A Fullness of Description
(ST. ALBERT THE GREAT PRIORY – Irving) If you want to give someone a complete description of something, what kind of information do you need to provide? You would want to make sure you explained what it was for, right? But is that enough? If you say, “This thing is used to hold other things,” have you fully explained it? You could be talking about a basket, a hook, a drawer, a cupboard, a wallet, a bowl, etc.
What if you simply described its shape. “This thing is roughly a square, with an empty area, it has wheels and a sort of handle that you use to direct it.” Ok, that could be a shopping cart, a rolling suitcase, a car, or a wagon. Or maybe something else.
What if you wanted to emphasize what it is made out of? You could say, “This thing is made of metal.” But, why metal and not some other material. Does it matter if it is wood or sugar or ice or reeds or plastic? Maybe, maybe not.
What if you explained that it was made by a line worker at the local factory? Is that important? Does it matter where it was made? What if you need to make one? Do you need to understand how it was made?
The Four Causes:
The notion of Four Causes arises from Aristotle’s efforts to explain change, which is part of a different topic involving Act and Potency, and which we need not explore at present. But, as Aristotle worked out how to account for change, he developed these Four Causes. Please note, he uses the term “cause” in a broader sense than most of us do today. We can gain some insight by using the term “explanations” or “descriptions” along with “causes.” You can also think of “cause” as that which answers the question, “Why?” or “How?”
I described these four causes in the beginning of this article though I did not designate them as such. They are, Formal (loosely, what is it’s shape, what form does it take), Material (what is it made of), Efficient (how it came to actually exist), and Final (why it was made, what it does.)
N.B. The formal cause is easily overlooked because it seems obvious. If you want to carry things, you obviously need something shaped in a way that will carry them. Also we are not used to thinking of a shape as a cause. Yet, when we describe something, its form is part of a complete description.
The object I have in mind is in fact a shopping cart. I want an actual thing that is well made for holding things and moving them about easily, and which can do so over and over again reliably. This is the Final Cause. This is why it is in the shape of a lidless box with wheels, the Formal Cause. To be reusable and sturdy it is to be made of steel and rubber, the Material Cause. And then in some manner it needs to come into existence, which is the Efficient Cause.
You may have noted that I began my description of this thing with its Final Cause. That’s because when someone is going to make something, they start with an end in mind. There is a Greek word, “telos”, which means “end”, “purpose”, or “goal”. The study of ultimate ends is called teleology.
The end of something just is the reason it was made. So, when you need to make something, you start at the end, that is to say, you have in mind, before you start, the purpose of the device, the goal you mean to achieve by making this thing. You have in mind what the final product of your efforts will be.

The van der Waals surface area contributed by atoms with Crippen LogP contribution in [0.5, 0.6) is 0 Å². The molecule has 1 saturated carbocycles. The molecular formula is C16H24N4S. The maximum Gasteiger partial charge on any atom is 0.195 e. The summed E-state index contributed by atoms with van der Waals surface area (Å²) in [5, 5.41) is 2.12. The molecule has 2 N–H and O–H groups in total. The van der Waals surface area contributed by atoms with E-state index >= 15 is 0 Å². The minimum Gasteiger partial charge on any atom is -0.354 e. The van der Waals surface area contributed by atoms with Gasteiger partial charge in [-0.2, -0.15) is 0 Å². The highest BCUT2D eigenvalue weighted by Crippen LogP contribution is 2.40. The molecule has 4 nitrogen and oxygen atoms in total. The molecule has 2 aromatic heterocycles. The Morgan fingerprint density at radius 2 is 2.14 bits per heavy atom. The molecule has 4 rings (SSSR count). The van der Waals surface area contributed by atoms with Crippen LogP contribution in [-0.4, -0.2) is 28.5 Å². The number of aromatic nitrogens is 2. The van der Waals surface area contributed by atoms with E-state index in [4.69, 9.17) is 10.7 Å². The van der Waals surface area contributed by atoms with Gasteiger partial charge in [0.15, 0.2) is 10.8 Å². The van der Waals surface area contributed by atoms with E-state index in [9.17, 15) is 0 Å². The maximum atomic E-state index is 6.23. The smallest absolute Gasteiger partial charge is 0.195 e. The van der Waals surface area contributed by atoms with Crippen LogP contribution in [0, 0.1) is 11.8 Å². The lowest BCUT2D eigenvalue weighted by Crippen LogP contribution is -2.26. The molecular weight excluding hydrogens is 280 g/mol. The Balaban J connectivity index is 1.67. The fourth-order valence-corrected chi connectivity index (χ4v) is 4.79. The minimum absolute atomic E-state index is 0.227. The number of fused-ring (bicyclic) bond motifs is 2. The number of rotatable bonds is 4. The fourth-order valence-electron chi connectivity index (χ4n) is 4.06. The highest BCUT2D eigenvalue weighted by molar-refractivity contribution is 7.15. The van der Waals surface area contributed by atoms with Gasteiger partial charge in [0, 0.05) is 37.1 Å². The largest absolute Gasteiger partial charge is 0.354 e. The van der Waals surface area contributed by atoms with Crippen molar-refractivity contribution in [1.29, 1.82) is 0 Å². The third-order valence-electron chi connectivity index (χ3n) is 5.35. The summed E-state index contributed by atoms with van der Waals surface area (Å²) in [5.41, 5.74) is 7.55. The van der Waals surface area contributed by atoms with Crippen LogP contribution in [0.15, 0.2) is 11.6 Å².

This end or final cause then leads to the formal cause. We have to figure out how best to carry a large amount of products and move them about easily. The formal cause next determines what material cause is needed in order to have something sturdy, reliable and reusable. And then we need the efficient cause, we have to figure out how to make it, or hire someone to make it for us, so that we can in fact have it.
Consideration of things in the context of the Four Causes is a very useful way to explore the world. Why was this made? Why was it made in this shape? Why was it made from these materials? How did it come to be made? Because I am a Lay Dominican I am driven to apply this Aristotelian/Thomistic world view to, well, almost everything. And so why not apply to Dominican Spirituality?
The Four Pillars:
Dominican Spirituality is best described by the Four Pillars. They are Prayer, Study, Preaching, and Community. We have a framework here that can be set in terms of the Four Causes. Dominican Spirituality has as its goal The Beatific Vision, Communion with God. This is a precise way of saying “salvation.”
The Formal Cause is Prayer. It is what Communion looks like. In order to commune with God we have to communicate with God. Seem obvious? Remember, I said the formal cause is easy to overlook because it seems obvious. Prayer is the shape of Dominican Spirituality.
The Material Cause is Study. Can you truly commune with (love) someone you don’t know? We study and contemplate what we have studied so that we can more fully know God that we may more perfectly love God. Study is the raw material of Dominican Spirituality.
The Efficient Cause is Preaching. We take our prayer and our study and we bring forward the fruits of our contemplation to build up our Community, both Dominican and our extended community, the family of man. Preaching is how we make Dominican Spirituality.
The Final Cause is Community. Communion with God and Man. Our Dominican Community prepares us for Communion with God. It is the proper goal of all legitimate spiritualities. Union with God is the End or Purpose of Dominican Spirituality.
Mark C. is a permanently professed Lay Dominican and our Treasurer.